A notable case is that of 24-year-old University of Tokyo graduate Matsuri Takahashi, who took her own life on Christmas Day last year after being forced to work long, hard hours at advertising giant Dentsu. The case carried echoes of that of another young Dentsu employee, a man, also 24, whose death was ruled to be the result of horrendous working conditions by Japan’s highest court.

Takahashi documented her growing fatigue and the verbal abuse she suffered at the hands of her boss on Twitter:

-They decided again I’ll have to work Saturdays and Sundays. I seriously just want to end it all.

-I have lost all feeling except the desire to sleep.

-My boss told me I have no femininity. Even if he was just trying to get a laugh, I can’t stand this anymore.

An exhausted businessman sleeping in the train.

An exhausted salaryman sleeping on the train. Image from Flickr user tokyoform.

Some might wonder why overworked employees don't simply quit. After Takahashi's suicide was ruled to be an official case of karoshi, a comic offering insight into the mindset of these worn out, depressed workers by an illustrator who goes by the name Kona Shiomachi went viral on Twitter:

Why I couldn't “just quit” [Part 1 of 2]

My past experiences, and what I was thinking at that time. Feel free to share.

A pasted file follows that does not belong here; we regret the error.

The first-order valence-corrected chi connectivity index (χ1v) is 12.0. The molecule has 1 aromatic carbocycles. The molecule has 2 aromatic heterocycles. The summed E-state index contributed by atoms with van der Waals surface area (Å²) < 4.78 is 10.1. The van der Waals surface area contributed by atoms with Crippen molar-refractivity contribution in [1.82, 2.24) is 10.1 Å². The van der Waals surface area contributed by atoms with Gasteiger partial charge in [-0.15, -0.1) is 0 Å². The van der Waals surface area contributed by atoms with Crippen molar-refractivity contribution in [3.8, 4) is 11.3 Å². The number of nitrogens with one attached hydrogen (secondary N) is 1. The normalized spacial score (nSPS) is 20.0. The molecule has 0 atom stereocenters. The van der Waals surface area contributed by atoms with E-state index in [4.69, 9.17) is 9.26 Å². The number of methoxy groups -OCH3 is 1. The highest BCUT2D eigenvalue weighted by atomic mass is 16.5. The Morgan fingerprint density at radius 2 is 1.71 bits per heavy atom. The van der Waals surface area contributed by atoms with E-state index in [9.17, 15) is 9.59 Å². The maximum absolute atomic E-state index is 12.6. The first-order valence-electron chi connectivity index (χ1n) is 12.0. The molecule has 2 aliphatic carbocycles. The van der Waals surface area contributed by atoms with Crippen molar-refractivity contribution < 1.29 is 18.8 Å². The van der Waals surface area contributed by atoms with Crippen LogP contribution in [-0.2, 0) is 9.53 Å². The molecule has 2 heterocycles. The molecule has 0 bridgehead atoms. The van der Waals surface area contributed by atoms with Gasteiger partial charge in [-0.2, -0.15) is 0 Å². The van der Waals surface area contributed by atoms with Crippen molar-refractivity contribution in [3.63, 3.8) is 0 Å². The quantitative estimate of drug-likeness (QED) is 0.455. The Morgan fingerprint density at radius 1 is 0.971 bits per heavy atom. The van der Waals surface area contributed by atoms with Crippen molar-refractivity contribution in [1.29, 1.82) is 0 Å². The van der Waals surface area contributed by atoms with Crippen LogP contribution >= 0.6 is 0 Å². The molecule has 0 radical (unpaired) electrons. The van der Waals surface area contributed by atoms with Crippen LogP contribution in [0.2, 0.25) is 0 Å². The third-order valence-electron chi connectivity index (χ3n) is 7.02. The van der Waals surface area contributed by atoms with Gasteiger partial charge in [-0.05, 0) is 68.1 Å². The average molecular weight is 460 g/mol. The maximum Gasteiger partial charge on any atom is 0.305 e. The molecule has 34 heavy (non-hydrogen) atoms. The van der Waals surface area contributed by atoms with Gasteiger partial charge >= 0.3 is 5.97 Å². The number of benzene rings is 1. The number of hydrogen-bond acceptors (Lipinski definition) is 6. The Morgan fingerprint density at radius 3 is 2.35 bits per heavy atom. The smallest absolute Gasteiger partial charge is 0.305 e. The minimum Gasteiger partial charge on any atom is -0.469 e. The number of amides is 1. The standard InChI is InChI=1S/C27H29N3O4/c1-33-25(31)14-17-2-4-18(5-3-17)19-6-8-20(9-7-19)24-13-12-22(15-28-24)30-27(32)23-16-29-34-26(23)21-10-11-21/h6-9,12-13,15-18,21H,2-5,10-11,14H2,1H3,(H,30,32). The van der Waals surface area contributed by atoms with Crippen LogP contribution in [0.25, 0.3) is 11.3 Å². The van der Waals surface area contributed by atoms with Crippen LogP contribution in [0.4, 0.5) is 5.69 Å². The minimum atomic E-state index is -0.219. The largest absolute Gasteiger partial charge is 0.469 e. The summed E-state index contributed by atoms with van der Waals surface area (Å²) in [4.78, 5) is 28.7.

The time I almost unintentionally killed myself
At the time, I was working 90-100 overtime hours per week (less than many of my colleagues). Every day, I would rush to catch the last train.
“Phew! I made it.”
At no point did I ever want to die.
But at that moment, standing on the empty platform, a single thought crossed my mind.
“If I were to take one more step, I wouldn't have to go to work tomorrow!”

“When you work over 100 hours of overtime, you won't have time to be with your family, friends or lover… You start to think, […] ‘I don't know why I'm living this life.'”

Shiomachi explained that when people are that overworked, they aren't capable of making rational decisions, including on whether to change jobs. “It’s almost impossible for workers to take a break or leave the company. When you’re exhausted beyond the limit, your mind avoids thinking about that,” she said.